Thank you, Mr. Speaker, Yesterday, we had the Minister of Justice in front of us during Committee of the Whole and I wanted to expand on a couple of items related to the Department of Justice that I brought to his attention.
The first is an issue that I’ve discussed with him previously and that is the fact that there are a number of aging penitentiaries across this country that sooner or later the federal government will have to replace and look at building a new federal penal institution somewhere in this country. My belief and desire is for that facility to be located here in the Northwest Territories. Imagine for a moment what a federal penitentiary built in one of our larger communities, like Yellowknife, Fort Smith, Hay River, or Inuvik, would mean to that community. Between 300 and 400 jobs, spin-off business opportunities and contracts for local businesses, a marked increase in our population, which would translate directly into a larger revenue stream through the Territorial Formula Financing Agreement.
I was very surprised when the Justice Minister yesterday stated on page 75 of unedited Hansard, “We haven’t really raised that issue at the federal level as of yet because we were dealing with the courthouse a while back and we had to set our priorities.” The Minister’s comments are very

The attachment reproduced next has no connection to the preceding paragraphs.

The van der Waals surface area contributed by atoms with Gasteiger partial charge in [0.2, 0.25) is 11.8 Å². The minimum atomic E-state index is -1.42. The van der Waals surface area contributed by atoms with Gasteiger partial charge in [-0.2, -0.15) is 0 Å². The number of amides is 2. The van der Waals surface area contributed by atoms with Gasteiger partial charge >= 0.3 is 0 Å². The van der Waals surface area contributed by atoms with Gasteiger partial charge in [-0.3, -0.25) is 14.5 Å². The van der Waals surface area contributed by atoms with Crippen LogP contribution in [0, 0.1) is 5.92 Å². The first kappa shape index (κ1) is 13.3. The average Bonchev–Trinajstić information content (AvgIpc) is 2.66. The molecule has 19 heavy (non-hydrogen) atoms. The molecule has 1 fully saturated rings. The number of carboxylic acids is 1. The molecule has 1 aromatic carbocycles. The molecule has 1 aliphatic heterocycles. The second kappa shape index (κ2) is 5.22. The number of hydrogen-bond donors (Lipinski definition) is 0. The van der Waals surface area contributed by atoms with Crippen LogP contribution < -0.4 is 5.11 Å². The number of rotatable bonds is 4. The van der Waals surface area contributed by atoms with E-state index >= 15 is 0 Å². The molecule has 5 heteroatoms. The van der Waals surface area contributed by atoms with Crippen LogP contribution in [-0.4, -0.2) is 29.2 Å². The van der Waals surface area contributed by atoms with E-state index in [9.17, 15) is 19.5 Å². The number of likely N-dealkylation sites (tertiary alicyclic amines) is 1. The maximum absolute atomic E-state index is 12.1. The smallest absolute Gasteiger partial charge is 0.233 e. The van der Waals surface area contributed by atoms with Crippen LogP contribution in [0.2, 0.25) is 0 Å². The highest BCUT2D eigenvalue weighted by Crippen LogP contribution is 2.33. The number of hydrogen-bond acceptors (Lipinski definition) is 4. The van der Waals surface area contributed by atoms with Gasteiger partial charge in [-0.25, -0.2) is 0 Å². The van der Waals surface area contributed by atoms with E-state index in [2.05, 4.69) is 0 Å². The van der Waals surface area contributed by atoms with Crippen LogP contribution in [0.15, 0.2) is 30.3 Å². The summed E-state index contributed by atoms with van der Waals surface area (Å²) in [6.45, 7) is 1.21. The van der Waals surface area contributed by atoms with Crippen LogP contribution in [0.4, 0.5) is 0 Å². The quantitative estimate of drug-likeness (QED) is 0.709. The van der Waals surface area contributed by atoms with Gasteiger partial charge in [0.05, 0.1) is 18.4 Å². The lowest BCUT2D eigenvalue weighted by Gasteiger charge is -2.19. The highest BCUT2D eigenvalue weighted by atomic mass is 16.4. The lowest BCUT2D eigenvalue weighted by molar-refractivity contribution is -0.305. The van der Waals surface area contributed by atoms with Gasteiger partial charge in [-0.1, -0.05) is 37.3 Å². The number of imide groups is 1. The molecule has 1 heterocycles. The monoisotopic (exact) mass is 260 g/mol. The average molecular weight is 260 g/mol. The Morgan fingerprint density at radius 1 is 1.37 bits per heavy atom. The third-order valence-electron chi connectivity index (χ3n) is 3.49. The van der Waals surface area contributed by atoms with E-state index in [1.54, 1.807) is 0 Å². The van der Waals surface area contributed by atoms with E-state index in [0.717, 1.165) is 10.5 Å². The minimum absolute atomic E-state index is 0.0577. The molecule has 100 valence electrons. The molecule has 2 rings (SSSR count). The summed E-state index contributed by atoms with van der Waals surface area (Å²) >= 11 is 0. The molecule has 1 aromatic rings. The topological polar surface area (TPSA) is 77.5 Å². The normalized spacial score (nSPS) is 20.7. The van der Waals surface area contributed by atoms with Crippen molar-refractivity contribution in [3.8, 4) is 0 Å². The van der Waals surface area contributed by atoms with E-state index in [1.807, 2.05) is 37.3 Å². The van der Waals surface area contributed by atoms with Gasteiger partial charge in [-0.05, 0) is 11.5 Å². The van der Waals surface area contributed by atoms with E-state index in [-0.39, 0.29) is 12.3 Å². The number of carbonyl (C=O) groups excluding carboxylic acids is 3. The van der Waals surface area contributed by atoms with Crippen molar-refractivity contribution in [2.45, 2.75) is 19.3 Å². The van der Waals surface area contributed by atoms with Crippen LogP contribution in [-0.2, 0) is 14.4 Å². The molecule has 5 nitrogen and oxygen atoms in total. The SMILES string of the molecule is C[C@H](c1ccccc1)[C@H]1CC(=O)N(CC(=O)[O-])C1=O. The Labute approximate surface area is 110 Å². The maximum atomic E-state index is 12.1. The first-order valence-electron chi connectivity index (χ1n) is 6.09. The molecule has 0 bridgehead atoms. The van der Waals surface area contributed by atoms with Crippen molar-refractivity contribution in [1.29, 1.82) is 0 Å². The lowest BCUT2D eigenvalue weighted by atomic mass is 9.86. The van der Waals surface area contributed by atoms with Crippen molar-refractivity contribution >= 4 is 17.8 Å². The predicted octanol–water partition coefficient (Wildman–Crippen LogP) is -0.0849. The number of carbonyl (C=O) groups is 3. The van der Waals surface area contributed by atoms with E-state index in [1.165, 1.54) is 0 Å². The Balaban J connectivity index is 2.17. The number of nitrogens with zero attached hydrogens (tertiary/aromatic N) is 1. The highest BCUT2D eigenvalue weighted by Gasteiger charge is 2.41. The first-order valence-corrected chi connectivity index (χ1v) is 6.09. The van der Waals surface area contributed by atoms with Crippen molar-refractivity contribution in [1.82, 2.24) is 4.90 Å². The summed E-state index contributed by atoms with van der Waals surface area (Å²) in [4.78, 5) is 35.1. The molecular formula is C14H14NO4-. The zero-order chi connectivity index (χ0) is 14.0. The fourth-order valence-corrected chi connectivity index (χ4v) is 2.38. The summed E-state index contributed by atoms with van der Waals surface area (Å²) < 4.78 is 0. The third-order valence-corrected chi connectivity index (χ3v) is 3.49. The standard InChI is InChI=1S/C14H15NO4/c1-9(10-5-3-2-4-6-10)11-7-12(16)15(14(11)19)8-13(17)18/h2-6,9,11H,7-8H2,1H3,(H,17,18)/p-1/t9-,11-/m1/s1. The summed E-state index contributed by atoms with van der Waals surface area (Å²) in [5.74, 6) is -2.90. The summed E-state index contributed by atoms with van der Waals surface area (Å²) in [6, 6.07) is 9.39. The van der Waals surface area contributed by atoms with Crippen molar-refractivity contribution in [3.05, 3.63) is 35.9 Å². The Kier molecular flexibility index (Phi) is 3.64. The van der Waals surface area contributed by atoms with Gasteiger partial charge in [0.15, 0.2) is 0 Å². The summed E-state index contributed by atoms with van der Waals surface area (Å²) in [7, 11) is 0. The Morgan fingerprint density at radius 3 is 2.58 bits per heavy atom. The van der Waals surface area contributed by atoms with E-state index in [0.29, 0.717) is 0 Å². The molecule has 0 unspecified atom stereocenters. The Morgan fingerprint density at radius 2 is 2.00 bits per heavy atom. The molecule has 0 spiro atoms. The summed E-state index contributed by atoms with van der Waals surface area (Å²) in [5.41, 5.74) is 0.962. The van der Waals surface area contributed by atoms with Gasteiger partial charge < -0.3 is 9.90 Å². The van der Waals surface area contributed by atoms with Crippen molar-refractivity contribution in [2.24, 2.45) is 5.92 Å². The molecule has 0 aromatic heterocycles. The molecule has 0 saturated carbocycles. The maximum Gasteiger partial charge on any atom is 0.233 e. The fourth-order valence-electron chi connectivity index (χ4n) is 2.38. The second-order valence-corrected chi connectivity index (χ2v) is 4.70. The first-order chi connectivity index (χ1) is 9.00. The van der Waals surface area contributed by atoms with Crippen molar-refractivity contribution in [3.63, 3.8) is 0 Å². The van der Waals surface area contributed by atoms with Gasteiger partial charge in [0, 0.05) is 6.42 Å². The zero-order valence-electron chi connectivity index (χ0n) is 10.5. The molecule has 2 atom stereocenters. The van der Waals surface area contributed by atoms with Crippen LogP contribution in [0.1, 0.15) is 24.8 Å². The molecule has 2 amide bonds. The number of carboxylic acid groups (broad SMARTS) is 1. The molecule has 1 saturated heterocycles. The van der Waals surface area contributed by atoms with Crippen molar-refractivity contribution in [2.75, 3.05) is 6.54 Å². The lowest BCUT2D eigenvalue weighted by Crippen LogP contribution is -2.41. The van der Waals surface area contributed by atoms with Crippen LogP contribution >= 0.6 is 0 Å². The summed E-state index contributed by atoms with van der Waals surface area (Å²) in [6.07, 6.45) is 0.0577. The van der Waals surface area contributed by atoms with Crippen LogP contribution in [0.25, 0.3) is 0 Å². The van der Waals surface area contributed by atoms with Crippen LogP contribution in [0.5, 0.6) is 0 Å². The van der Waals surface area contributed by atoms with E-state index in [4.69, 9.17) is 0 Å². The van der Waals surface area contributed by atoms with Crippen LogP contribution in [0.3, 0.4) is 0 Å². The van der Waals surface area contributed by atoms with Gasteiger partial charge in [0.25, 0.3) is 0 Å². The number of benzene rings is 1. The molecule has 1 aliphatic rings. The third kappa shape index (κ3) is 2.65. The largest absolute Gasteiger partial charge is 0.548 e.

disconcerting. Firstly, he has not raised the issue of a penitentiary here in the Northwest Territories at the federal level in the past year when we know that the issue of a courthouse has fallen off the government’s radar.
Which brings me to the courthouse issue. My inclination is to say we are making a big mistake by not pursuing a new courthouse facility. The reality is that part of the maturation process our government is still undergoing will require us to build a public institution for the judiciary. The legislative, executive, and judicial branches are the very building blocks of a parliamentary democracy. As a government, we cannot continue to ignore the needs of our judiciary. As a government, we have spent millions of dollars and probably paid for the current facility at least 10 times over.
This facility that 20 years ago may have been adequate today is just not meeting the growing needs and demands of our judiciary. There are serious concerns over space constraints, space utilization, and security. Eventually a new courthouse will have to be built. There seems to be no end in sight to the escalating construction costs to build infrastructure in this Territory. We need to find a way to get this project back on our capital plan.